New eco tourism village for Indonesia

Habitat for Humanity is a non-profit ecumenical Christian housing ministry which seeks to eliminate poverty and homelessness from the world.  Habitat began operating in Indonesia in 1997 and since then they have helped to re-build Aceh after the devastating tsunamis that occurred.  In all, Habitat works in 13 Provinces in Indonesia, a country which is prone to natural disasters.

Habitat for Humanity, in association with Asia Pulp and Paper, has announced that it is building its first eco-tourism village of more than 420 homes and guest accommodations on the island of Java near some of Indonesia’s most picturesque ancient temples.

The development will take place in the village of Soran, located near the famous Prambanan Temple, a UNESCO World Heritage Site built around 850 AD. The village is also located near Mount Merapi, the nation’s most famous volcano, which erupted last year.

The project will improve housing for most villagers, while establishing a sustainable, eco-friendly hospitality business built on the community’s historic cultural traditions. The development will share the area’s natural and cultural treasures with the world by creating accommodations for tourists who wish to tour the sacred temples, visit nearby natural landmarks or enjoy the cultural performances.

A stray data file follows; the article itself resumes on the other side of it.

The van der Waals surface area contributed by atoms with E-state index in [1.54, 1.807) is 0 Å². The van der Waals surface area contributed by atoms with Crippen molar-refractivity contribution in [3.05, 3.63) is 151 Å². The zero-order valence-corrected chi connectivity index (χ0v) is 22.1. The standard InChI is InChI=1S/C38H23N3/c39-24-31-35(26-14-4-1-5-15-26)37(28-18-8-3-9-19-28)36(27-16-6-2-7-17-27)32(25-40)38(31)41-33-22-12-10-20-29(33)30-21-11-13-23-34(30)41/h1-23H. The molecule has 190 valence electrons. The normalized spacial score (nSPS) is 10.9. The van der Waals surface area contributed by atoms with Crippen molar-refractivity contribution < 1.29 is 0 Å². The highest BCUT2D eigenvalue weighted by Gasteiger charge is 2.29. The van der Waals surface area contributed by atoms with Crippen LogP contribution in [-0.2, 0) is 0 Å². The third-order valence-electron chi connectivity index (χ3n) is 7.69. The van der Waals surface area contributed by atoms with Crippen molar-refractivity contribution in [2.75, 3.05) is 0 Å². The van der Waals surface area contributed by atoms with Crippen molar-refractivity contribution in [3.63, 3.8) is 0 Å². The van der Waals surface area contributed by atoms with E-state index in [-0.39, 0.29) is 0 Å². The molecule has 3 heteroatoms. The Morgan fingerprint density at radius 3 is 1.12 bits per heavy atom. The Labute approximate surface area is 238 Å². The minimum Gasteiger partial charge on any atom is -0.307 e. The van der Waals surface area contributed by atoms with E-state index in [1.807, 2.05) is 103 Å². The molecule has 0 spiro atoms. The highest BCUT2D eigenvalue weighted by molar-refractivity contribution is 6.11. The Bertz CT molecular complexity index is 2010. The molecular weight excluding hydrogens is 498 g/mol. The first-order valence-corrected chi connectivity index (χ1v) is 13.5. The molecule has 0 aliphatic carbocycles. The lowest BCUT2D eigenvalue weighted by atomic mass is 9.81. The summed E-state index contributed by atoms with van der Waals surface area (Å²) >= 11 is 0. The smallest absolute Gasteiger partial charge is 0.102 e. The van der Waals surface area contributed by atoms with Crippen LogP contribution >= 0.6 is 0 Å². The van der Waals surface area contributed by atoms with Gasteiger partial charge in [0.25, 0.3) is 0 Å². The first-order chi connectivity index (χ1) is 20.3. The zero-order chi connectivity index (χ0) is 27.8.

The three-year project will outfit family homes with additional space and facilities to accommodate eco-tourists who visit the historic Central Java area. The homes will have either:    

• Guest quarters where visitors can sleep.

• Laundry facilities to wash guests’ clothes and bedding.

• Expanded kitchen facilities where guest meals can be prepared.

Homes will also be made earthquake-proof and 20 percent of APP’s annual contribution to the project is being set aside for ongoing disaster relief.

While details of the development initiatives are still being finalized with community members, the initial plan is to train more than 250 villagers to operate eco-tourist accommodations:

• 50 villagers will be trained on laundry management.

• 100 villagers will be trained to properly prepare traditional foods for visitors.

• 100 families will be trained on cultural performance and marketing traditional arts.

In addition, several hundred villagers will be trained in disaster risk mitigation.

Work has been expected to begin on the new development last year, but was delayed because of Merapi’s eruption. Soran was covered in volcanic dust, but villagers completed a cleanup with the help of cleanup kits and cleaning materials donated by APP. As with all of its programs, Habitat Indonesia will engage community leaders, local stakeholders, and the villagers themselves in all stages of the development – from planning through construction.

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